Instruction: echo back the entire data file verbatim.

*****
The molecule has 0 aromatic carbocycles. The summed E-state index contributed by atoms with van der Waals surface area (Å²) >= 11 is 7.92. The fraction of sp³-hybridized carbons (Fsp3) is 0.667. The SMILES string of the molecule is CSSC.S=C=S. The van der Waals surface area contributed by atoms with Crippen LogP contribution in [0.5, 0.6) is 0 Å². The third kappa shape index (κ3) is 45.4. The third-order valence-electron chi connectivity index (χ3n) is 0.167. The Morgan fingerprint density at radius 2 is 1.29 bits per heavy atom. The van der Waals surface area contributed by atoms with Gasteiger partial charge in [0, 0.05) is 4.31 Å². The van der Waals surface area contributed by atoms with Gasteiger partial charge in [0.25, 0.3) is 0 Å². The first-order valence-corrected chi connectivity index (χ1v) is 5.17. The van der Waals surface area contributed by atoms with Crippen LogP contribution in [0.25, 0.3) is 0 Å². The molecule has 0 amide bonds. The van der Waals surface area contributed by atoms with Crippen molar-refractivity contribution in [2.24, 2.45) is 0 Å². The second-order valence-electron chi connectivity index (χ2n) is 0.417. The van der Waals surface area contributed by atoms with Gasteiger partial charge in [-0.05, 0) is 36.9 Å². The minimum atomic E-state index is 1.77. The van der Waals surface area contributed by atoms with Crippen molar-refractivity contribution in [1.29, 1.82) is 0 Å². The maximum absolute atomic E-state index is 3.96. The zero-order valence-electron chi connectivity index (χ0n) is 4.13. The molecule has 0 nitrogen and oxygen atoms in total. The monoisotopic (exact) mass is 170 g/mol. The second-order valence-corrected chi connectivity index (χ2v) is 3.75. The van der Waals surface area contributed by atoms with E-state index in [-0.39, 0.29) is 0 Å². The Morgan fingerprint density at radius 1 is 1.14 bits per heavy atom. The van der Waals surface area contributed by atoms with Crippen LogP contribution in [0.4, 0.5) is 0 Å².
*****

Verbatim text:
The molecule has 0 aromatic carbocycles. The summed E-state index contributed by atoms with van der Waals surface area (Å²) >= 11 is 7.92. The fraction of sp³-hybridized carbons (Fsp3) is 0.667. The SMILES string of the molecule is CSSC.S=C=S. The van der Waals surface area contributed by atoms with Crippen LogP contribution in [0.5, 0.6) is 0 Å². The third kappa shape index (κ3) is 45.4. The third-order valence-electron chi connectivity index (χ3n) is 0.167. The Morgan fingerprint density at radius 2 is 1.29 bits per heavy atom. The van der Waals surface area contributed by atoms with Gasteiger partial charge in [0, 0.05) is 4.31 Å². The van der Waals surface area contributed by atoms with Gasteiger partial charge in [0.25, 0.3) is 0 Å². The first-order valence-corrected chi connectivity index (χ1v) is 5.17. The van der Waals surface area contributed by atoms with Crippen LogP contribution in [0.25, 0.3) is 0 Å². The molecule has 0 amide bonds. The van der Waals surface area contributed by atoms with Crippen molar-refractivity contribution in [2.24, 2.45) is 0 Å². The second-order valence-electron chi connectivity index (χ2n) is 0.417. The van der Waals surface area contributed by atoms with Gasteiger partial charge in [-0.05, 0) is 36.9 Å². The minimum atomic E-state index is 1.77. The van der Waals surface area contributed by atoms with Crippen molar-refractivity contribution in [1.29, 1.82) is 0 Å². The maximum absolute atomic E-state index is 3.96. The zero-order valence-electron chi connectivity index (χ0n) is 4.13. The molecule has 0 nitrogen and oxygen atoms in total. The monoisotopic (exact) mass is 170 g/mol. The second-order valence-corrected chi connectivity index (χ2v) is 3.75. The van der Waals surface area contributed by atoms with E-state index in [-0.39, 0.29) is 0 Å². The Morgan fingerprint density at radius 1 is 1.14 bits per heavy atom. The van der Waals surface area contributed by atoms with Crippen LogP contribution in [0.4, 0.5) is 0 Å².